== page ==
Fix Dash Cracks
by Marc Sayer
Many of us think that early series Z cars came from the factory with a cracked dash. Cracks are a major problem. If you are doing a restoration, replacing the dash is the way to go. But it is expensive and you spend days removing the old and installing the new. Another option is to install a dash cover. Dash covers do not look that good, and wind up to be over a $125 investment themselves.
Dash cracks can be repaired. The method I use is not perfect in that you can see where the repair was made. But if you take your time and be very careful, the repaired crack will be very difficult to see. The work can be done without removing the dash from the car.
You will need the following:
- Masking tape
- Razor blades
- Rubber Gloves
- Fiberglass resin
- Steel wool
- Sand paper- 24 grit, 60 grit, 150 grit, and 220 grit
- Black paint to match the dash (matte black or universal black are close enough)
- "Great Stuff" brand foam sealant
1). With razor blade in hand, open the crack to 4" wide
2). Use the masking tape to protect the plastic around the crack. This keeps you from having to sand the sealant off the plastic. Sanding will remove the texture lines from the dash around the crack.
3). Spray "Great Stuff" into the crack and let harden. Great Stuff is a spray that hardens to a texture like Styrofoam. It expands as it hardens. Don't let it bother you. Use the razor to cut off the excess after it dries. It is extremely sticky and will adhere to anything. The directions say to wear rubber gloves because it will not come off your hands. Believe them!! Nothing dissolves it and it is so strong it will tear your skin off. On the positive side. This stickiness means your repaired crack will not reopen.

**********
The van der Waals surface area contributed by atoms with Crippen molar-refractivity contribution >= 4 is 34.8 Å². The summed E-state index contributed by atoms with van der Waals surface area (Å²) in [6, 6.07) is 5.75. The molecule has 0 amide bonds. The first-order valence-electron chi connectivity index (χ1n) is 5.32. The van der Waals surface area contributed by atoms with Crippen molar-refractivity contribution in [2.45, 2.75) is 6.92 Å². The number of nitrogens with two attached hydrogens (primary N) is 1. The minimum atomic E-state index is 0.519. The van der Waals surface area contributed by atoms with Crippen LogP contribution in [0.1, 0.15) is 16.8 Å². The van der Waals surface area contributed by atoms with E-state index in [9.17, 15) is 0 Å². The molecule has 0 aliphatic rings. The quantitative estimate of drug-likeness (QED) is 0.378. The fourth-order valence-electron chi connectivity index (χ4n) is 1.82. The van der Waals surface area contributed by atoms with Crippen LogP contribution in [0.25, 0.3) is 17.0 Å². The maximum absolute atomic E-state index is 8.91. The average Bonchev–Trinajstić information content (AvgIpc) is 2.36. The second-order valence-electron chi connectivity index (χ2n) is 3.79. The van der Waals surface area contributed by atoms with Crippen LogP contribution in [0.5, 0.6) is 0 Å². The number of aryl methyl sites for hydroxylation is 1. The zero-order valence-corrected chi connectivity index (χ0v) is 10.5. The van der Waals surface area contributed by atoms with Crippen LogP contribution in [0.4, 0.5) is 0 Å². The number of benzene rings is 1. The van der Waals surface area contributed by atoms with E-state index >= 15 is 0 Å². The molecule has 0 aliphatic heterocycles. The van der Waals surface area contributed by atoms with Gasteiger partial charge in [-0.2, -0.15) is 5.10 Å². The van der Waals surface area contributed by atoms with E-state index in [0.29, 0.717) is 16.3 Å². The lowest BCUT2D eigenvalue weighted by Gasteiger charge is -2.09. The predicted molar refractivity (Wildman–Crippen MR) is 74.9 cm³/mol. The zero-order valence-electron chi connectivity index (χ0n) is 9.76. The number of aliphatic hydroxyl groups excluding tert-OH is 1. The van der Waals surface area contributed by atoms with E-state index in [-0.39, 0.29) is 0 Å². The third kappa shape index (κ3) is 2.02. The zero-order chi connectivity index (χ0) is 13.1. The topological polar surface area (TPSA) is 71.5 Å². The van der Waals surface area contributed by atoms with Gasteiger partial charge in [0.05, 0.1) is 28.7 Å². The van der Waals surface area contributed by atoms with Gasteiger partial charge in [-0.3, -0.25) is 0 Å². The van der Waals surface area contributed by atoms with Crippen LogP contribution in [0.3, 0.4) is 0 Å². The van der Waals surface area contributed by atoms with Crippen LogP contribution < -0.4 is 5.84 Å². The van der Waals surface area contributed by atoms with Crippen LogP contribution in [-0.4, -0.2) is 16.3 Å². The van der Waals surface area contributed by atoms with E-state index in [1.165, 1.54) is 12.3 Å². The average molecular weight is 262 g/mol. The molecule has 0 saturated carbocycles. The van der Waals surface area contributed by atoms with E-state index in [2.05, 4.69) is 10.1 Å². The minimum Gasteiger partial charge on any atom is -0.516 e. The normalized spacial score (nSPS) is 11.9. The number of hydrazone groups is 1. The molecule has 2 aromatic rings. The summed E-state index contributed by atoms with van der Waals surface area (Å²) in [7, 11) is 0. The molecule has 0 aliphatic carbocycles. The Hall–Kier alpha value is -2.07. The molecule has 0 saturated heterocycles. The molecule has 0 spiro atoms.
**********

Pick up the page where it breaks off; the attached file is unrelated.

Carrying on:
4). Use the 60 grit, 150 grit and 220 grit sandpaper to smooth the foam into the crack. Sand the foam until it is slightly below the plastic surface. You will use the fiberglass resin to fill back to a level surface.
5). Remove your masking tape and retape. During sanding, you have damaged it to the point it will not protect the plastic from the fiberglass resin.
6). Use the fiberglass resin to coat and seal the Great Stuff. The resin will soak in some. Use several light coats rather than one big one. You want to minimize your sanding, so as to not damage the plastic around the crack.
7). When you have the resin even with the plastic, remove the tape and touch sand to insure a smooth surface between the resin and the plastic. Now you are ready for the most difficult step.
8). The fiberglass resin surface needs a texture to match the texture of the original dash. This is done by pressing the 24 grit sandpaper into the resin just before it is completely dry. "Paint" a thin layer of resin over the repaired resin with a paint brush. At the same time, paint a few practice strips on a piece of cardboard. As the resin hardens, use the practice strips to test when the resin is the right hardness. The resin should be hard enough to pick up the texture of the sandpaper. It may take up to a dozen 'test strips' to find just the right timing, press the sandpaper into the resin on the dash.
9) After the resin is completely hard, use steel wool to remove the harsh corners to blend into the texture of your dash.
As stated earlier, it's not a perfect repair. But it will take 30 minutes a day for 3 to 4 days and cost about 10 bucks. That's 1/10th of what a dash cover takes in time and money and 1/50th of what a new dash takes.